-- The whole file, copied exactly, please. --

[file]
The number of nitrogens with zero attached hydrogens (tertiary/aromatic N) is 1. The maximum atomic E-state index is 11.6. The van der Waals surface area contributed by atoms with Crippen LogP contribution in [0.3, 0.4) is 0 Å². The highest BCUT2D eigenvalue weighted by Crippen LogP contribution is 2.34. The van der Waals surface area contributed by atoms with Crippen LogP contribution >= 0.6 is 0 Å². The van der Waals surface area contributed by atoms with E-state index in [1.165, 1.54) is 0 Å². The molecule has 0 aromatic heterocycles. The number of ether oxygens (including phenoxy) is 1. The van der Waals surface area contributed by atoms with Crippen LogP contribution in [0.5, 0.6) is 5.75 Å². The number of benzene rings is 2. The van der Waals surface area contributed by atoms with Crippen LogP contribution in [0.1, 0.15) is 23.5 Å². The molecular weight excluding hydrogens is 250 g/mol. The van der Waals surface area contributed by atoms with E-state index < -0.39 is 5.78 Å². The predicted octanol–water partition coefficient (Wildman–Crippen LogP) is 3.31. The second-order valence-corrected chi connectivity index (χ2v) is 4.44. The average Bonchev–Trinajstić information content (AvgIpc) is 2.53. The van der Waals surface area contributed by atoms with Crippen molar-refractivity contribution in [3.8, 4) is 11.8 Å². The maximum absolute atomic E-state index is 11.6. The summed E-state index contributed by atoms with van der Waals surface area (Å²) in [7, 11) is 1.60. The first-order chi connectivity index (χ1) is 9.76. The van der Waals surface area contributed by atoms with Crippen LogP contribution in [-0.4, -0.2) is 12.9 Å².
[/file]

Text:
The number of nitrogens with zero attached hydrogens (tertiary/aromatic N) is 1. The maximum atomic E-state index is 11.6. The van der Waals surface area contributed by atoms with Crippen LogP contribution in [0.3, 0.4) is 0 Å². The highest BCUT2D eigenvalue weighted by Crippen LogP contribution is 2.34. The van der Waals surface area contributed by atoms with Crippen LogP contribution >= 0.6 is 0 Å². The van der Waals surface area contributed by atoms with E-state index in [1.165, 1.54) is 0 Å². The molecule has 0 aromatic heterocycles. The number of ether oxygens (including phenoxy) is 1. The van der Waals surface area contributed by atoms with Crippen LogP contribution in [0.5, 0.6) is 5.75 Å². The number of benzene rings is 2. The van der Waals surface area contributed by atoms with Crippen LogP contribution in [0.1, 0.15) is 23.5 Å². The molecular weight excluding hydrogens is 250 g/mol. The van der Waals surface area contributed by atoms with E-state index < -0.39 is 5.78 Å². The predicted octanol–water partition coefficient (Wildman–Crippen LogP) is 3.31. The second-order valence-corrected chi connectivity index (χ2v) is 4.44. The average Bonchev–Trinajstić information content (AvgIpc) is 2.53. The van der Waals surface area contributed by atoms with Crippen molar-refractivity contribution in [3.8, 4) is 11.8 Å². The maximum absolute atomic E-state index is 11.6. The summed E-state index contributed by atoms with van der Waals surface area (Å²) in [7, 11) is 1.60. The first-order chi connectivity index (χ1) is 9.76. The van der Waals surface area contributed by atoms with Crippen LogP contribution in [-0.4, -0.2) is 12.9 Å².